This week, the Rudd Center released their Snack FACTS. This study evaluated advertising and branding for 90 snack foods from 43 companies “that were marketed to U.S. children and teens on TV, internet and in schools in 2014.” The study also examined advertised products with those offered through the Smart Snacks in School program. The study looked at ads by markets, and the brands advertised by companies adhering to the Children’s Food and Beverage Advertising Initiative (CFBAI).
The Rudd Center found that certain types of foods met the Smart Snacks Standards, but many that were offered at schools were different than those sold in stores. “Some brands have developed nutritionally improved versions of products that are only available for sale in schools. Also known as “look-alike” or “copycat” products, similar packaging makes them difficult to distinguish from less healthy versions sold in stores.”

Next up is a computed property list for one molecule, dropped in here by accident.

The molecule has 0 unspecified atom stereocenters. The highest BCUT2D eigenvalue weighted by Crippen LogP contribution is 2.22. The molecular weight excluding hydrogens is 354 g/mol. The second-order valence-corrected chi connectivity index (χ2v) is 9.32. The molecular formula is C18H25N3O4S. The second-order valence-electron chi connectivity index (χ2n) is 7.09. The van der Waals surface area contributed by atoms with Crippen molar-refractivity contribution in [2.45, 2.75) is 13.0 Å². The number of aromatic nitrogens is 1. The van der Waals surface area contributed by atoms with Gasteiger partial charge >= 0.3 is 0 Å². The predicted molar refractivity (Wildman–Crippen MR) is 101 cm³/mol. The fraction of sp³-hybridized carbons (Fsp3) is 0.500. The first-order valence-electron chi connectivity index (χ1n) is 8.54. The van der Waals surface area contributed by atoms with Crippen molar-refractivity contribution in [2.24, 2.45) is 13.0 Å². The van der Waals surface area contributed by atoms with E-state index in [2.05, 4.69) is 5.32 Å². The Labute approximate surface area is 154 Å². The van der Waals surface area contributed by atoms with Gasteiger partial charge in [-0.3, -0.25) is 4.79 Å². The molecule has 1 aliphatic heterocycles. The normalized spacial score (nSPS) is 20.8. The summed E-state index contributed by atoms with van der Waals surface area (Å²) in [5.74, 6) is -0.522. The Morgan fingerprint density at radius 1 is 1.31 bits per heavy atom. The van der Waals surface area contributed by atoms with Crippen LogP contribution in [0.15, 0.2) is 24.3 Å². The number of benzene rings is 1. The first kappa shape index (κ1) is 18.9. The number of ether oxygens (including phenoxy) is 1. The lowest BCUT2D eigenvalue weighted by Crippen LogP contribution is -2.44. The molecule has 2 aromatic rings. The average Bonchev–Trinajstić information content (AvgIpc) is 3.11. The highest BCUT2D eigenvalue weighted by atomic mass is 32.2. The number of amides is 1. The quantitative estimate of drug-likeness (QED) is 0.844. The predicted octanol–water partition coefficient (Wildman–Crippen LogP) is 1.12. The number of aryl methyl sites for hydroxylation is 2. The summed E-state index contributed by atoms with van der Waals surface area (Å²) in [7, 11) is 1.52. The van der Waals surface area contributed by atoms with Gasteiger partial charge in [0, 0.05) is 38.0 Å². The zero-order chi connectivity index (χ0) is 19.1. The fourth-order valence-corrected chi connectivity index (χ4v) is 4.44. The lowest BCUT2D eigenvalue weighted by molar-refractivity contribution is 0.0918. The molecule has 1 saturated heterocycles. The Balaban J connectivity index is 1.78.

The study found that companies are targeting unhealthy food advertising “directly to black and Hispanic youth, and disparities in exposure compared with white non-Hispanic youth have increased.” The study found from 2010 to 2014, snack ads viewed by young black children increased 48 percent, 95 percent by black teens.
The Snack FACTS found that many of the advertisements shown to children did not meet the CFBAI requirements. “Children’s exposure to CFBAI-company TV ads for snack food ads that were not approved for advertising to children increased 53% from 2010 to 2013.”
To read about further findings and view the full report, visit the Snack FACTS website.